Vancouver, July 17, 2012. On June 6 of this year, the United Nations Environment Program released its GEO 5 Report. This report, the fifth in an ongoing series, is the synthesis of years of work in the scientific community on a broad range of environmental and human development issues. Arguably, it is the most comprehensive report produced on the state of the world and humanity, surpassing both the Assessment Reports of the Intergovernmental Panel on Climate Change and the Human Development Reports of the United Nations Development Program. The GEO 5 report also provides policy advice, emphasizing practical measures that could be adopted by governments to meet the “Global Environmental Goals” that must be met if a sustainable balance between humanity and the ecology is to be attained.
And the publication of the report has passed virtually unnoticed.
This has led me to ponder why. Perhaps publishing the report on the anniversary of D-Day was unfortunate (or prophetic). Maybe the mainstream media had used up it’s ever-diminishing reporting minutes on international affairs for other stories, hopefully worthy ones like Syria and not the Tom Cruise/Katie Holmes divorce (before you scoff, the latter story did make an appearance on the BBC World News homepage). Maybe the report is just too long at an immodest 550 pages. Or perhaps everyone is just tired of these enormous reports warning us of impending disaster. We may have moved beyond Al Gore’s warning that denial was turning to despair, and are now plunging into total indifference. After pondering, these all seem like very good reasons the report made something less than a splash.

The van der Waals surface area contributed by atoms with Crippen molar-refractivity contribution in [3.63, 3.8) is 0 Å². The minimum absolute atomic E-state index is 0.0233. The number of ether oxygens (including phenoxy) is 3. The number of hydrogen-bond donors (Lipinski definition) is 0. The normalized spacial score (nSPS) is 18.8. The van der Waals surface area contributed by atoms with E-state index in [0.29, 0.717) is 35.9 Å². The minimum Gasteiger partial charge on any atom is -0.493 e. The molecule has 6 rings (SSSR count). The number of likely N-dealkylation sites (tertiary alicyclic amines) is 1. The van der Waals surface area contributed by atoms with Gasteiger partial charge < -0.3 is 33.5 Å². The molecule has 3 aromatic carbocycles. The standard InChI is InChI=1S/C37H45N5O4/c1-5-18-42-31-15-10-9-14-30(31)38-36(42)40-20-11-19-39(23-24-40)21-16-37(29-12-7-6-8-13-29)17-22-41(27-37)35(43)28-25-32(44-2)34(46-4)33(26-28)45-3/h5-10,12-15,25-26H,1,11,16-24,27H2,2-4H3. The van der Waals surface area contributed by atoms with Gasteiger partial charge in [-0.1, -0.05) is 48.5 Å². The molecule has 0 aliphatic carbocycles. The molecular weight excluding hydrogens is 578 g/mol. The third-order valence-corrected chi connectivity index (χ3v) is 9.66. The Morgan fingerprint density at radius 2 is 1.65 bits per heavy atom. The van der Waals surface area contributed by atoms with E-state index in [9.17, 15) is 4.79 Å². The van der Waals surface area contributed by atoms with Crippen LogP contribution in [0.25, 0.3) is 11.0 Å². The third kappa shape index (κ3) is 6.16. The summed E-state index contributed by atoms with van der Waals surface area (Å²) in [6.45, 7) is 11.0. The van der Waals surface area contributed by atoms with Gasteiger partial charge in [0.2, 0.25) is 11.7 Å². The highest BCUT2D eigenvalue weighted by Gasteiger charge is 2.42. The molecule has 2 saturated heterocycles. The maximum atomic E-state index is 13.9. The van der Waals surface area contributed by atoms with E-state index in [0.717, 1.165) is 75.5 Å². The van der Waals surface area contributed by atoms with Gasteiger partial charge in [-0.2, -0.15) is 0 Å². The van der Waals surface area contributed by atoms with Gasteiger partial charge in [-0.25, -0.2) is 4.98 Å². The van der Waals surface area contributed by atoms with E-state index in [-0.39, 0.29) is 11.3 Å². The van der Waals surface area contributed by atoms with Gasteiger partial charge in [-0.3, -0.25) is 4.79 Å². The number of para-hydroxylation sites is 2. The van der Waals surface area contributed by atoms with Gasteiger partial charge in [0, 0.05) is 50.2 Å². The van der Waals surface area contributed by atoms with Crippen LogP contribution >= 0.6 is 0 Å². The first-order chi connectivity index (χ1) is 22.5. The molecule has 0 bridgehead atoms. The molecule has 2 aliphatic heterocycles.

And this is a great shame, for the GEO 5 report is actually an unnaturally optimistic report for its genre. It stresses the advances that have been made on many issues, pointing out where international cooperation has made a real difference for the better. Yes, the report is full of bad news, but the overall message is that progress is achievable. A roadmap to a better world does exist, in the GEO 5 and other similar reports.
That is the message that needs to get noticed. I have noticed. And I am changing my lectures.
Thank you GEO 5. And thank you for the short(er) summary pieces available on the GEO 5 website at:
Allen Sens is a Political Science professor at UBC.